Today (i.e May 20) marks the fifth anniversary of the North Sea Cycle route which covers 3,800 miles around the coasts of Germany, Belgium, Holland, Norway, Sweden and the UK. Cyclists across Europe are pedalling the whole route between them in a day. Paul Kirkwood sampled just a few miles of it in North Yorkshire.
On a cycling holiday in Cornwall many years ago I barely needed pedals. I was either freewheeling into a cove or pushing the bike out of one. The same could be said for sections of this scenic ride along the North Yorkshire coast which takes you from its industrial past to its seaside present. Part of the reason I headed seaward was curiosity. Everyone knows Robin Hood’s Bay, Whitby and Staithes but what about the next village up on the map, Skinningrove?
The Shell Book of the British Coast says that Skinningrove “although decayed retains a certain fascination“ which is a good way of summing it up. The small fishing village was transformed when the mining of ironstone for the iron works of the north-east began here 1848. The mine closed in 1958 – it now houses The Tom Leonard Mining Museum – but the sense of a close-knit community still very much remains. There are few cars even on the huge main square but lots of people – many of them in their front gardens talking over the hedge or outside Timms Coffee House. A man on a bike seemed to be a rare site. I’ve never felt so much of a stranger in my adoptive county. I reached the end of the village and the start of the sea, swung to the right and away from the red-stained rocks on the shore for the first of four steep climbs.
Thankfully, the mast in front of me turned out to be the summit. I read afterwards that I’d be going over the highest headland in England, higher even than Beachy Head. I plunged down, gripping the brakes as tight as I could to avoid losing control. I was taking route one – quite literally as this stretch follows part of the No 1 route of the National Cycle Network which forms part of the North Sea cycle route. One of its many plus points is that it takes you into Staithes via Cowbar along a cliff top road which is prohibited for vehicular traffic. The cycle route hugs the cliff top – for now at least. If there’s much more erosion it could disappear.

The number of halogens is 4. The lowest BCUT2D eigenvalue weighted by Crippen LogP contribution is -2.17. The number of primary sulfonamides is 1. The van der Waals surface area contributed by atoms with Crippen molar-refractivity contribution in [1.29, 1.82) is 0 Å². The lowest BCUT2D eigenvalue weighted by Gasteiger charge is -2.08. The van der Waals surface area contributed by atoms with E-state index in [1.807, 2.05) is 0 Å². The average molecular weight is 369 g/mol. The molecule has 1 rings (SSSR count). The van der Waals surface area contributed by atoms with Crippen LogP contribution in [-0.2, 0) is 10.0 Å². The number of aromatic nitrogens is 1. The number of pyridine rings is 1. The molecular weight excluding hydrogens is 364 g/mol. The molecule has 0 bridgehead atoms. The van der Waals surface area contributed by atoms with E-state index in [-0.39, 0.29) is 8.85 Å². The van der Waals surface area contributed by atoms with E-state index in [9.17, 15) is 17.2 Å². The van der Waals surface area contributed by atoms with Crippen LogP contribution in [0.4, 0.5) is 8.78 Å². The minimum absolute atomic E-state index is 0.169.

I pushed my bike over a footbridge and then found myself in the familiar surroundings of Staithes. Here too erosion is a problem. The Cod and Lobster Inn has been washed away three times and the drapers shops where Captain Cook was apprenticed has also been lost to the sea. The sound of seagulls echoed in the narrow, cobbled passageways and a fisherman mended his lobster nets sitting outside his cottage. It was like being back in Cornwall again. I laid my bike on the sand and enjoyed my sandwiches.
Staithes used to benefit from a railway between Scarborough and Loftus, a viaduct spanning the ravine. All that remains of it today is a stone abutment which you can see opposite the car park on your way out of the village.
Just three miles later I was back on the beach at Runswick Bay. Upturned boats lay on a bank in the sun like lazing whales. Sitting in front of the lifeboat station I could see yachts to my right and to my left a pretty white, thatched cottage beside the harbour wall. James Herriot stayed there one weekend. At the end of his holiday he instructed his family to walk up the steep slope from the beach while he drove his old Austin A70 as he thought he’d stand a better chance of reaching the top without them. The gradient is, indeed, perilous.
After the seaside bustle and traffic of the A171 I was glad to slip back into the country along a narrow windy road. My return inland took me through the pleasant rolling pastoral landscape of Borrowby. Often with coastal rides the sea section is the attraction and the inland section is an obligation – but not on this one. The road was so little used grass grew in the middle in places. As I laboured up my final hill I wished the other person on my bike was the rear rider on a tandem rather than my son Bertie in the child seat, bless him. He pushed on my waist but it didn’t help. At the top I spotted yachts on the Scaling Reservoir where I had parked. My ride hadn’t been plain sailing but the seaside stops had more than made up for the hills.
Distance: 23 miles.
Time: 3 hours excluding stops.
Parking: At Scaling Reservoir on the A171 to Whitby. Free.
L onto A171 then first R signed Easington. First L signed “Local traffic” into Loftus. L at A174 then R up Duncan Place which bears L to become Coronation Rd. R at end up Deepdale Rd and ahead onto cycle track into Skinningrove. At large square in village centre R then L (not crossing the bridge) to shore. Follow road round to R and upwards. At t-junction R and immediately L. At the end of descent L onto the A174 at Boulby and, after 100m, L signed Cowbar. Push bike over footbridge into Staithes. To leave village turn R and uphill. L onto A174 again, through Hinderwell and then L to Runswick Bay. After visit to beach retrace route then, in front of Runswick Bay Hotel, L signed Ellerby and Whitby. R at A174 then first L signed Newton Mulgrave. Pass through the hamlet and, at t-junction after steep ascent, L through Borrowby. L at t-junction then R at A171 back to car park.
Map: Outdoor Leisure 26: North York Moors (Western area).